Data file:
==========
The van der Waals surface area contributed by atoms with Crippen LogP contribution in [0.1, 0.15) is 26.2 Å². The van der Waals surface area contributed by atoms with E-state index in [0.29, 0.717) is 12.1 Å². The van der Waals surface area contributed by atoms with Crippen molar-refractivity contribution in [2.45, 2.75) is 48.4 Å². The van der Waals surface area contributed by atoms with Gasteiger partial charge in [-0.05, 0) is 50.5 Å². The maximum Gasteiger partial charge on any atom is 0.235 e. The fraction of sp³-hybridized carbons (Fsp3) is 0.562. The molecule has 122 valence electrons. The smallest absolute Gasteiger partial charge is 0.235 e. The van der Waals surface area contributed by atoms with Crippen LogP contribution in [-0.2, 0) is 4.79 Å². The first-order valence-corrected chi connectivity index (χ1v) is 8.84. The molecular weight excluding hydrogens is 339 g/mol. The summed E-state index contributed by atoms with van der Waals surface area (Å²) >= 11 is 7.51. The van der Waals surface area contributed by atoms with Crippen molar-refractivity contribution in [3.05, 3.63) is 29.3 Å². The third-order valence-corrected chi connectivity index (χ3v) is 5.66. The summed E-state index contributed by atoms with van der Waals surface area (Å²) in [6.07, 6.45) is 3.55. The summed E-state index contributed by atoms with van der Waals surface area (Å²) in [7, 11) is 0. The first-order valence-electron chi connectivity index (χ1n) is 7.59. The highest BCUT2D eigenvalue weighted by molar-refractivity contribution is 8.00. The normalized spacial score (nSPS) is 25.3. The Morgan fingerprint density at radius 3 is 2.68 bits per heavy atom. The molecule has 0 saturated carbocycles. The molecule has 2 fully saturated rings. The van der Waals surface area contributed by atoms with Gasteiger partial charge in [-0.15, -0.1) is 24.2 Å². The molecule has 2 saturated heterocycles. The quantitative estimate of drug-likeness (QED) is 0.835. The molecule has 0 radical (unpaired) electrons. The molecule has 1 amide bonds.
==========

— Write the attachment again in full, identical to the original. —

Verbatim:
The van der Waals surface area contributed by atoms with Crippen LogP contribution in [0.1, 0.15) is 26.2 Å². The van der Waals surface area contributed by atoms with E-state index in [0.29, 0.717) is 12.1 Å². The van der Waals surface area contributed by atoms with Crippen molar-refractivity contribution in [2.45, 2.75) is 48.4 Å². The van der Waals surface area contributed by atoms with Gasteiger partial charge in [-0.05, 0) is 50.5 Å². The maximum Gasteiger partial charge on any atom is 0.235 e. The fraction of sp³-hybridized carbons (Fsp3) is 0.562. The molecule has 122 valence electrons. The smallest absolute Gasteiger partial charge is 0.235 e. The van der Waals surface area contributed by atoms with Crippen LogP contribution in [-0.2, 0) is 4.79 Å². The first-order valence-corrected chi connectivity index (χ1v) is 8.84. The molecular weight excluding hydrogens is 339 g/mol. The summed E-state index contributed by atoms with van der Waals surface area (Å²) >= 11 is 7.51. The van der Waals surface area contributed by atoms with Crippen molar-refractivity contribution in [3.05, 3.63) is 29.3 Å². The third-order valence-corrected chi connectivity index (χ3v) is 5.66. The summed E-state index contributed by atoms with van der Waals surface area (Å²) in [6.07, 6.45) is 3.55. The summed E-state index contributed by atoms with van der Waals surface area (Å²) in [7, 11) is 0. The first-order valence-electron chi connectivity index (χ1n) is 7.59. The highest BCUT2D eigenvalue weighted by molar-refractivity contribution is 8.00. The normalized spacial score (nSPS) is 25.3. The Morgan fingerprint density at radius 3 is 2.68 bits per heavy atom. The molecule has 0 saturated carbocycles. The molecule has 2 fully saturated rings. The van der Waals surface area contributed by atoms with Gasteiger partial charge in [-0.15, -0.1) is 24.2 Å². The molecule has 2 saturated heterocycles. The quantitative estimate of drug-likeness (QED) is 0.835. The molecule has 0 radical (unpaired) electrons. The molecule has 1 amide bonds.